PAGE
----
Find the best for your family
See what's streaming, limit strong violence or language, and find picks your kids will love with Common Sense Media Plus.
Zombieland: Double Tap
We think this movie stands out for:
A lot or a little?
The parents' guide to what's in this movie.
What parents need to know
Parents need to know that Zombieland: Double Tap is the horror-comedy sequel to Zombieland, set 10 years after the first movie. It's a worthy companion piece to the original, rather than a pale imitation, and the characters' chemistry is as strong as ever. But iffy/mature material makes it best for older teens and up. Expect extreme (albeit comical) zombie violence and gore, with guns and shooting, blood sprays, severed heads, destroyed body parts, and a monster truck running over hordes of zombies. Language is also strong, with multiple uses of "f--k," "s--t," "c--ksucker," "motherf----r," and more. Characters kiss, and there are two sex scenes; they're more suggested than shown, but sex noises are heard through walls. There are suggestions of drinking (bottles/beer cans shown), and a bag of pot is shown, with spoken references to smoking pot. Woody Harrelson, Jesse Eisenberg, Emma Stone, and Abigail Breslin all return.
- Parents say
- Kids say
What's the story?
In ZOMBIELAND: DOUBLE TAP, it's 10 years after the events of Zombieland, and the core foursome -- Tallahassee (Woody Harrelson), Columbus (Jesse Eisenberg), Wichita (Emma Stone), and Little Rock (Abigail Breslin) -- has settled down in the White House. Columbus tries to take his relationship with Wichita to the next level and proposes, causing her to panic. Little Rock, meanwhile, feels stirrings of wanting to be on her own. So the sisters decide to leave. A month later, a distraught Columbus meets the pink-clad Madison (Zoey Deutch) in an empty mall and invites her back to the house, just as Wichita returns. Wichita explains that her sister has run off with a hippie named Berkeley (Avan Jogia) with no weapons and that a new strain of more intelligent, resilient zombies has evolved. It's time to hit the road again to save her; this time, their destination is Graceland in Memphis, Tennessee.
Is it any good?
A happy companion rather than an inferior imitation, this is the rare sequel that feels as fresh and surprising -- and as funny -- as the original. Zombieland: Double Tap starts out on the right (rotting) foot with Eisenberg updating viewers via jokey yet informative narration, accompanied by a dazzlingly gory slow-motion title sequence. The characters are at ease together, making sly jabs at one another and casually referencing the decade that's gone by since Zombieland. But it's more than just references and in-jokes; the players seem excited and refreshed to be here.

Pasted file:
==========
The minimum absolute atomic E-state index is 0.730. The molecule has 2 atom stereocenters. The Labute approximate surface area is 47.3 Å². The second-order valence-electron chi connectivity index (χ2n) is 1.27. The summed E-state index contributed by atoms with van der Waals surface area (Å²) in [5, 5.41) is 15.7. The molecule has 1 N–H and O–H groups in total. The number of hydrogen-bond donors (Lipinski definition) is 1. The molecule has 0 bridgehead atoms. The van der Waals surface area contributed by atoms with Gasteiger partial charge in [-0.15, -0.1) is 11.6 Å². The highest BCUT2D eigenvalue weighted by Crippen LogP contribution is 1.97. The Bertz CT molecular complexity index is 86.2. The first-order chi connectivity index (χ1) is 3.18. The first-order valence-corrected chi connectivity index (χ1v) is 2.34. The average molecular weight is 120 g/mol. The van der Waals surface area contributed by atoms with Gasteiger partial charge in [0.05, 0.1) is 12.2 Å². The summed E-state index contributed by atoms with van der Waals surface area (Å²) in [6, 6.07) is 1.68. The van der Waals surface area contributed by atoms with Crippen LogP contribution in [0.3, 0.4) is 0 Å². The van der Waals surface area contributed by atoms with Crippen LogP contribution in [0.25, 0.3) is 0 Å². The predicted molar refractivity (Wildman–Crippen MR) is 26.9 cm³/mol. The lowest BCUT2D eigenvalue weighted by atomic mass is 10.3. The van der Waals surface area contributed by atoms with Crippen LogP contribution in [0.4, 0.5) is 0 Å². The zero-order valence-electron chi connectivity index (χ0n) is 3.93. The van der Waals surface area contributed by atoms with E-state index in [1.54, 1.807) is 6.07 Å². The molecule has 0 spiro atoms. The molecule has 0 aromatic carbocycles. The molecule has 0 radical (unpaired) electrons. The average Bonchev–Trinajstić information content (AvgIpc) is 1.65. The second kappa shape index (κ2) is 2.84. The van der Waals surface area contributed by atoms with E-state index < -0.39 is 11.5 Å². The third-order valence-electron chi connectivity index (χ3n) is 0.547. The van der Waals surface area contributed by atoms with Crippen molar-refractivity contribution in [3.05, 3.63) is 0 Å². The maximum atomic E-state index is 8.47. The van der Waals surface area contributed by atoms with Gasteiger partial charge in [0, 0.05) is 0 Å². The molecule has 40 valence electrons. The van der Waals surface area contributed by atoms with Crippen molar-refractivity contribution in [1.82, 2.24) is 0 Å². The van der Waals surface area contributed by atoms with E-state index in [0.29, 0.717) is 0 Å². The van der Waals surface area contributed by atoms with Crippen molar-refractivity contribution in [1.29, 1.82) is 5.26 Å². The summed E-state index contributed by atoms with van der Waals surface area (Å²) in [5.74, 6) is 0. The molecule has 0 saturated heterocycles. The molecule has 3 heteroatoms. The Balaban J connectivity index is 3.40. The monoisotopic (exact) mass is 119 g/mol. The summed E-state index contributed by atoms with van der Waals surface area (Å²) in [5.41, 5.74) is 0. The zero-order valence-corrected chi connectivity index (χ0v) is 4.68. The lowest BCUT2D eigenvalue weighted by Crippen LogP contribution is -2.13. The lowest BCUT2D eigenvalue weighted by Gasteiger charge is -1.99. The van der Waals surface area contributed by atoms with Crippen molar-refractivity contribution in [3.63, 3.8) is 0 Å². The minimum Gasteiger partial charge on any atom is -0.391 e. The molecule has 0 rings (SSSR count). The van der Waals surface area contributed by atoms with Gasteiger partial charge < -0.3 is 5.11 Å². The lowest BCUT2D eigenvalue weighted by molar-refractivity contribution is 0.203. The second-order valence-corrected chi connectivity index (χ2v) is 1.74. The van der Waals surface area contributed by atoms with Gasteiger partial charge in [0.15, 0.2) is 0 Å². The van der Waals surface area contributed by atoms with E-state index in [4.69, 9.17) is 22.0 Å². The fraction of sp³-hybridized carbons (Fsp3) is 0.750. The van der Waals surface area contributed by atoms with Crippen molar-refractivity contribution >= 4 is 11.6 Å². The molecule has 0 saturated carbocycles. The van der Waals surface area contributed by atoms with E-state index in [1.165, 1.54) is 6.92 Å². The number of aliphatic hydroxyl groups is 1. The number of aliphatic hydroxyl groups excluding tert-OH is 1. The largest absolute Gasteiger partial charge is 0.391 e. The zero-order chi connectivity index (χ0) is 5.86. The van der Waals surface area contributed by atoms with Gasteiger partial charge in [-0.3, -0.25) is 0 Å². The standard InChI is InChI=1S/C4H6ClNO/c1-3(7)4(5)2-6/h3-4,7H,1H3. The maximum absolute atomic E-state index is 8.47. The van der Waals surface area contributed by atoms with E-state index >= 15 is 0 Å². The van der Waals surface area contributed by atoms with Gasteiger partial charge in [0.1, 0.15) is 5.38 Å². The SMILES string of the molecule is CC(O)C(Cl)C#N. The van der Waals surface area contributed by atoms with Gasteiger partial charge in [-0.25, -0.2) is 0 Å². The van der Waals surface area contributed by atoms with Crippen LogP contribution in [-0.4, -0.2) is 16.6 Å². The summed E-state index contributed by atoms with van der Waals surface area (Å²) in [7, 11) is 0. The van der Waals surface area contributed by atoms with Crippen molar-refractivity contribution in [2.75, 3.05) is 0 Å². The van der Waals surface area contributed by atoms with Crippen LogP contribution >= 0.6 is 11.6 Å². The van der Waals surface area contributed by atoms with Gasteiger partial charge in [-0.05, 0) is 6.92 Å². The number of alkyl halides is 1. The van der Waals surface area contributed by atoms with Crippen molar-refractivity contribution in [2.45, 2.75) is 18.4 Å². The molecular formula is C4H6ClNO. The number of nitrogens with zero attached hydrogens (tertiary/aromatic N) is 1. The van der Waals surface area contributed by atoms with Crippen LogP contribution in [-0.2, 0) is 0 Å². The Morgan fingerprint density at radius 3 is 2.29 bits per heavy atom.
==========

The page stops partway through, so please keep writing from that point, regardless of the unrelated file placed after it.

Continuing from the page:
Zombieland: Double Tap relies heavily on Elvis Presley references (including an Elvis-themed hotel run by Rosario Dawson's Nevada), on a specific supporting character from the first movie, and on a pair of characters who hilariously mirror Tallahassee and Columbus. There's also a hippie commune called Babylon, named not for the great ancient city but for the 1999 David Gray song. The jokes are funny, and the zombie attacks are thrillingly kinetic and bloody, but the real key to the movie's success is its warmth and its dedication to this ill-fitting but loving, lovable family. It's weirdly reminiscent of another successful R-rated comedy sequel about a surrogate family, Deadpool 2; the characters' most irritating little foibles turn out to become their greatest strengths.
Talk to your kids about ...
How is sex depicted? What values are imparted?
What's the appeal of zombie movies? Are zombies scary? Do they represent other aspects of life today?
How does this sequel compare to the original? Why do you think sequels get made?
- In theaters: October 18, 2019
- Cast: Woody Harrelson, Jesse Eisenberg, Emma Stone, Abigail Breslin
- Director: Ruben Fleischer
- Studio: Columbia Pictures
- Genre: Horror
- Topics: Misfits and Underdogs, Monsters, Ghosts, and Vampires
- Character Strengths: Teamwork
- Run time: 93 minutes
- MPAA rating: R
- MPAA explanation: bloody violence, language throughout, some drug and sexual content
- Last updated: October 21, 2019
Find more movies that help kids build character.
Themes & Topics
Browse titles with similar subject matter.
For kids who love scares
Our editors recommend
Common Sense Media's unbiased ratings are created by expert reviewers and aren't influenced by the product's creators or by any of our funders, affiliates, or partners.